New developments and challenges for women riders and drivers in the Ride-hailing industry.
Although Maghreb states have tended to pursue border security unilaterally, increased transnational coordination at the local level offers a more sustainable approach.
Recent tensions with the Philippines regarding mistreatment of domestic workers highlight Kuwait’s dependence on foreign labor for lower-paying jobs.
Although Morocco is aiming to diversify its trade relations into West Africa, political and social opposition within ECOWAS raises questions about its real intentions.
Former secretary general of the League of Arab States, Amre Moussa, offers eight recommendations for establishing a new regional order that would see Arab countries end instability and regain control of their futures.
ISIS, the Kurdistan Regional Government, the Iraqi government, and numerous other regional and international players have all vied for control of Kirkuk’s oil. But the struggle to rule this commodity has become a political chess game stretching across northern Iraq and beyond.
Saudi Arabia is undergoing a massive transformation with all eyes set on the “Vision 2030” plan. How successful will the country be in reshaping its future?
India’s Prime Minister Narendra Modi may be a global pop star, but at home he
is struggling. Yet, despite many domestic challenges and crises, he has managed
to maintain his popularity in India.
Now that the Islamic State has all but been defeated, some Iranians are beginning to wonder what they will receive in return for supporting regional allies.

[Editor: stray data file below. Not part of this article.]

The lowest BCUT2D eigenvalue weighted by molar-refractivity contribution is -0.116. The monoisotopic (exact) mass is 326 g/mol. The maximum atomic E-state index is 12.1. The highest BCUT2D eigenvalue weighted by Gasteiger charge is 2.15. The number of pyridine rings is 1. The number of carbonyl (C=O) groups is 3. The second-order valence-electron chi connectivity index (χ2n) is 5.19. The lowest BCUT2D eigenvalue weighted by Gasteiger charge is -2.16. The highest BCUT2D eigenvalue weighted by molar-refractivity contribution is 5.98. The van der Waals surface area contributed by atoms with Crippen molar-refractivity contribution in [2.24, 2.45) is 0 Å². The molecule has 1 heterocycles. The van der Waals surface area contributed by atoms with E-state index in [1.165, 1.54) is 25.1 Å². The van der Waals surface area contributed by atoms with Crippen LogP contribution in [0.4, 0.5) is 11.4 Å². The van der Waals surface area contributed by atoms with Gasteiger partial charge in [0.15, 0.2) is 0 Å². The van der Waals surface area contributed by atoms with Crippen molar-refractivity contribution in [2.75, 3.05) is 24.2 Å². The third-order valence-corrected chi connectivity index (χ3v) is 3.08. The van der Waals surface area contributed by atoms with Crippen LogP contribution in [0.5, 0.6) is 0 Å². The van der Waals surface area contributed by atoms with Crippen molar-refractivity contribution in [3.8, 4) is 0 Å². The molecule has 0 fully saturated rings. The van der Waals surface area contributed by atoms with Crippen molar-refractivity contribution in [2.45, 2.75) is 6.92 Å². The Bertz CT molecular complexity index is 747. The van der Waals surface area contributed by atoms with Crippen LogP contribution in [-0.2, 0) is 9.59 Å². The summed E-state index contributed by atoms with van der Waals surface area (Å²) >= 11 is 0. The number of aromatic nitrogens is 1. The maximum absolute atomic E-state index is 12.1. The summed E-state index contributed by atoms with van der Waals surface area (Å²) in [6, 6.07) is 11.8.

If African countries are to achieve their Sustainable Development Goals by 2030, major changes are needed in the fields of funding, allocation of resources, and developing the necessary institutions.
The success of Mohammed Bin Salman’s “revolution” hinges on neither local nor foreign politics, but on whether Vision 2030 can create jobs for the Saudi youth.
As a presidential candidate, Donald Trump campaigned on promises that would reverse years of trade liberalization. Whether or not he triggers a global trade war, his policies are undermining America’s standing as the preeminent world leader.
Is the free trade party over? Competition certainly has its losers. But the widespread discontent with globalization misses a crucial point: only more trade, not less, will reverse the slowdown in world productivity.
Who’s afraid of globalization? Everybody from Donald Trump to Bernie Sanders, it seems, and environmentalists and factory workers in between. An unlikely coalition of skeptics from across the political spectrum is driving the anti-trade movement.
China has unveiled a “win-win” policy paper to guide its approach to the Middle East. Its $1 trillion One Belt One Road infrastructure initiative will extend all the way to North Africa. But can trade buy Beijing political clout in the region?
Expansion of Israeli settlements, restriction on access to water, and land confiscation are displacing Palestinians from agricultural livelihoods they have known for centuries. But olive tree growers and backyard gardeners are refusing to surrender their heritage. This is a story of farmers under occupation.
The story behind Deputy Crown Prince Mohammed Bin Salman Bin Abdelaziz Al-Saud’s vision to take the country into the future
Though Qatar has been reforming its laws on migrant labor, little is being done to address the system’s underlying deficiencies.